I'm fine with you hating OnStar, and believing it's a shitty business. It makes no difference to me.

I was just wondering where you got the information that it "will continue to lose money and circle the drain".
I'm fine with you hating OnStar, and believing it's a shitty business. It makes no difference to me.

I was just wondering where you got the information that it "will continue to lose money and circle the drain".
It's old tech, 20 years ago it might have been great, but everyone carries a full on computer in their pocket or on their wrist with more advanced sensor suites. Every interaction with OnStar had one goal, get my credit card number. Nevermind trying to solve the problem I called about... I'm very "be nice on the phone type" but when they push so hard I literally had to say "stop talking, I'm not giving you my CC number" that's pretty bad. It's not that person's fault, they are reading from a script, they are doing what someone is telling them to do.

They gatekeep the few features they have through their aging cellular network, they could honestly get a lot more interest out of me if they allowed things like interfacing with the car directly, wifi/bluetooth/nfc, there's tons of low cost cheaper and faster options but why innovate when you can just ask for a CC number and hope the customer forgets about auto billing?
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It's old tech, 20 years ago it might have been great, but everyone carries a full on computer in their pocket or on their wrist with more advanced sensor suites. Every interaction with OnStar had one goal, get my credit card number. Nevermind trying to solve the problem I called about... I'm very "be nice on the phone type" but when they push so hard I literally had to say "stop talking, I'm not giving you my CC number" that's pretty bad. It's not that person's fault, they are reading from a script, they are doing what someone is telling them to do.

They gatekeep the few features they have through their aging cellular network, they could honestly get a lot more interest out of me if they allowed things like interfacing with the car directly, wifi/bluetooth/nfc, there's tons of low cost cheaper and faster options but why innovate when you can just ask for a CC number and hope the customer forgets about auto billing?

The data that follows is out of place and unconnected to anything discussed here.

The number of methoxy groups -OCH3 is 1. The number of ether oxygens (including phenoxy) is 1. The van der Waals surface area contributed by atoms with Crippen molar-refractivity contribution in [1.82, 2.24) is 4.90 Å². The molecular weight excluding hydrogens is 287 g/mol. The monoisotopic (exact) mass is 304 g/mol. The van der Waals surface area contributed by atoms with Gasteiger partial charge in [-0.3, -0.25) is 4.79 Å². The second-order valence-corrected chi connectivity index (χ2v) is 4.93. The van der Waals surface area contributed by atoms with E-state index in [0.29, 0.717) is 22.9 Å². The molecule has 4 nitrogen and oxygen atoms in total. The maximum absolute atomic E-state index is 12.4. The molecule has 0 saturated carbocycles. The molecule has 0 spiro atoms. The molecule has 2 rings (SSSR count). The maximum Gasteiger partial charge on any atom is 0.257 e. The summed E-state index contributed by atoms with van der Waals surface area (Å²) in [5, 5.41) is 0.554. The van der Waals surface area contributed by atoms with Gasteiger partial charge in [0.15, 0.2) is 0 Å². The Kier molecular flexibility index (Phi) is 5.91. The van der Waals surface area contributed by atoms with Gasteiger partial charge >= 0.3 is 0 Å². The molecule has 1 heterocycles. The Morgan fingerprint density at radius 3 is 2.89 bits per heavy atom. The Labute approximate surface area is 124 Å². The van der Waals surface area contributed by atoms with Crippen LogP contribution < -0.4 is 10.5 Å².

You will get little argument from me. At the moment anyway, enough people seem to continue to support OnStar with their $$$$ such that it's not circling the drain. At least if the article I linked is to be believed.

Auto billing is widely used by many companies, and if people just let GM take their money every month for a service they no longer even use or like, that's on the customer. Personally, I only pay once annually as it's cheaper that way. So, I sit up and take notice when the billing notification comes around. I'll often call and ask for and receive a loyalty discount too. I know, it's a bunch of BS, but that's my choice to deal with it. And OnStar is improving, at least a bit. My subscription now includes a portable emergency phone app for up to 7 users, at no extra charge.

I have a partial season ticket package to the Minnesota Twins. I pay in monthly installments via Auto bill. If I quit going to games and don't cancel, I'm the idiot. It's not the Twins fault if I pay for tickets I don't use, until the day I die.

You are a smart guy, and would never let any company Auto pay you for stuff you no longer want, like OnStar. So, you are happy not having that service, and I am happy having it. Our money, our choices. Nothing really to argue about. After all, I won't convince you to sign up for OnStar, and you won't convince me to drop it.
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After seeing the post of a rate of $86 bucks for the year, I decided to call in myself and see what I could get. I didn't realize when I bought the car that Onstar was like XM radio, just keep saying no. I ended up with a "Remote Key" for $74.12 after taxes annually. This will precondition and unlock the doors with the app.
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Like many, I find the app disappointing, and as is, have a hard time justifying paying for it. Maybe if I hadn't had exposure to the Tesla app first it wouldn't have colored my expectations so much. Granted, Tesla cars fall more into the luxury category than the EUV and you pay for it. But they (Tesla) must bypass the Smartcar API because everything just works. Conversely, I've been looking at the other digital key apps for my EUV and they all use the Smartcar API...which has yet been able to send me the code via email to use the app, rendering it useless.